The first part of Economic Harmonies published in Bastiat’s lifetime contained only the first 10 chapters and appeared in Jan. 1850 but was not reviewed by the JDE until June. See, "Harmonies économies, par M. Frédéric Bastiat. (Compte rendu par. M. A. Clément), JDE, T. 26, no. 111, 15 juin 1850, pp. 235–47. Bastiat realised that he had upset the economists with his radically new interpretations of key aspects of orthodox classical economics such as rent, Malthusian population theory, and value theory. Bastiat mentions its appearance in January 1850 in Letter 158 to Félix Coudroy, Paris, Ja. 1850, CW1, pp. 228–9. ↩
The second, enlarged edition of the Economic Harmonies was published posthumously by “les Amis de Bastiat” (the friends of Bastiat), or Prosper Paillottet and Roger de Fontenay, who added an additional 15 chapters which they had reconstructed from Bastiat’s notes and drafts. See, Harmonies économiques. 2me Édition augmentées des manuscrits laissés par l'auteur. Publiée par la Société des amis de Bastiat (Paris: Guillaumin, 1851). Introduction by Prosper Paillottet and Roger de Fontenay. It was reviewed by Joseph Garnier in JDE in August 1851 so it may have been published in June or July. See, Garnier, Joseph Garnier, "La deuxième édition des Harmonies économiques de Frédéric Bastiat," JDE, T. 29, no. 124, 15 août 1851, pp. 312–16. ↩
The Political Economy Society discussed his chapter on rent in Economic Harmonies at their Dec. 10, 1849 meeting. In a very vigorous and critical discussion they rejected his theory. See, Annales de la Société d’Économie politique. Publiés sous la direction de Alph. Courtois fils, secrétaire perpétuel. Tome premier, 1846–1853 (Paris: Guillaumin, 1889), p. 94. Also T.245 [1849.12.10] “Comments at a Meeting of the Political Economy Society on State Support for popularising Political Economy, his idea of Land Rent in Economic Harmonies, the Tax on Alcohol, and Socialism” (10 Dec. 1849), in CW4 (forthcoming). ↩
See the debate in the JDE in the first half of 1851: “Les Harmonies économiques. Lettre de M. Carey; Réponse de MM. Frédéric Bastiat et A. Clément,” JDE, T. 28, N° 117, 15 janvier 1851, pp. 38–54; “Observations de M. H.C. Carey sur la dernière note de FRÉDÉRIC BASTIAT,” JDE, T. 29, N° 121, 15 mai 1851, pp. 43–54; “Correspondance. Au sujet des reclamations de M. H. Carey, par M. PAILLOTTET,” JDE, T. 29, N° 122, 15 juin 1851, pp. 156–60. The end result was that it seems they had both independently come upon the same idea at the same time. ↩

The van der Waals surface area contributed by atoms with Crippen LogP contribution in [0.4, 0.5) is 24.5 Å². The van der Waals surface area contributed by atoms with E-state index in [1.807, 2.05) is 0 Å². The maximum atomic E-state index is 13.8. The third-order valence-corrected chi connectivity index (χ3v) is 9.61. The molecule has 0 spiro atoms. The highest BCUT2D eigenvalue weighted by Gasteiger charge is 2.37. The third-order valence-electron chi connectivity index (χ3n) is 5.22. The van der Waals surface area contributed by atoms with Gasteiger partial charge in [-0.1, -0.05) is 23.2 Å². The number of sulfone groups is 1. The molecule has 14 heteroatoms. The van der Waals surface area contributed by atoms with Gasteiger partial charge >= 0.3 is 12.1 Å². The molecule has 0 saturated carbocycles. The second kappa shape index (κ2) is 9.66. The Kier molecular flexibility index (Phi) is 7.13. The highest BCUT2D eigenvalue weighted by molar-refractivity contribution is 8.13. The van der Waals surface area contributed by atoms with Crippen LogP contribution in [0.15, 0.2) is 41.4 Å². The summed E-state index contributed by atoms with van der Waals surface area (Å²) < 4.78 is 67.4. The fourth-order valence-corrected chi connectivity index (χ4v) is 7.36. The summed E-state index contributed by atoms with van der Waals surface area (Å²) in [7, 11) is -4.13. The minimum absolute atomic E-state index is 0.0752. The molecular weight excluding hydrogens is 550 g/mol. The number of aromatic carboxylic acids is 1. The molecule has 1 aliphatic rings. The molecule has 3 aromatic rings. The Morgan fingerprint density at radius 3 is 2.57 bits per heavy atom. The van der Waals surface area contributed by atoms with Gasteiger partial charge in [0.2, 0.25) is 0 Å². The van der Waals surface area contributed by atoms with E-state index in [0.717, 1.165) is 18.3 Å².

T.128 ES3 4 "Un profit contre deux pertes" (One Profit versus Two Losses), Le Libre-Échange, 9 May 1847, no. 24, p. 192 in CW3, pp. 271–76. ↩
Molinari, "Nécrologie. — Frédéric Bastiat, notice sur sa vie et ses écrits," JDE, T. 28, N° 118, 15 février 1851, pp. 180–96. ↩
“I do not hold that Bastiat was a bad theorist. I hold that he was no theorist.” Joseph A. Schumpeter, History of Economic Analysis. Edited from Manuscript by Elizabeth Boody Schumpeter (New York: Oxford University Press, 1974). 1st ed. 1954), p. 500–1. ↩
James A. Dorn, “Bastiat: A Pioneer in Constitutional Political Economy” Journal des Economistes et des Etudes Humaines, vol. 11, no. 2/3 (June 2001); Caplan, Bryan; Stringham, Edward (2005). “Mises, Bastiat, Public Opinion, and Public Choice”. Review of Political Economy 17: 79–105. http://econfaculty.gmu.edu/bcaplan/pdfs/misesbastiat.pdf; Michael C. Munger, “Did Bastiat Anticipate Public Choice?” in Liberty Matters: Robert Leroux, "Bastiat and Political Economy" (July 1, 2013) /pages/bastiat-and-political-economy#conversation3. See also the Liberty Matters discussion of Bastiat: Lead essay by Robert Leroux, "Bastiat and Political Economy" (July 1, 2013) with response essays by Donald J. Boudreaux, Michael C. Munger, and David M. Hart. /pages/bastiat-and-political-economy. ↩
See for example essays by Murray N. Rothbard, Thomas DiLorenzo, Jörg Guido Hülsmann: Rothbard, Classical Economics: An Austrian Perspective on the History of Economic Thought. Volume II (Auburn, Alabama: Ludwig von Mises Institute, 2006), Especially chap. 14 “After Mill: Bastiat and the French laissez-faire tradition,” pp. 439–75. Thomas J. DiLorenzo, “Frédéric Bastiat: Between the French and Marginalist Revolutions,” in 15 Great Austrian Economists. Edited and with and Introduction by Randall G. Holcombe (Auburn Alabama: Ludwig von Mises Institute, 1999), pp. 59–69. Jörg Guido Hülsmann, “Bastiat’s Legacy in Economics,” The Quarterly Journal of Austrian Economics, vol. 4, no. 4, (Winter 2001), pp. 55–70. ↩
See, "Bastiat’s Invention of 'Crusoe Economics'," in the Introduction to CW3, pp. lxiv-lxvii. ↩
See, "Human Action" in Further Aspects of Bastiat's Thought, in CW4 (forthcoming). ↩
See, "Service for Service" in Further Aspects of Bastiat's Thought, in CW4 (forthcoming). ↩
See, "Harmony and Disharmony" and "Disturbing and Restorative Factors" in Further Aspects of Bastiat's Thought, in CW4 (forthcoming). ↩
See, "Ceteris Paribus" in Further Aspects of Bastiat's Thought, in CW4 (forthcoming). ↩
See, "Society is One Great Market" in Further Aspects of Bastiat's Thought, in CW4 (forthcoming). ↩
See, "The Sophism Bastiat never wrote: The Sophism of the Ricochet Effect" in Further Aspects of Bastiat's Thought, in CW3, pp. 457–61. ↩
Last modified June 22, 2017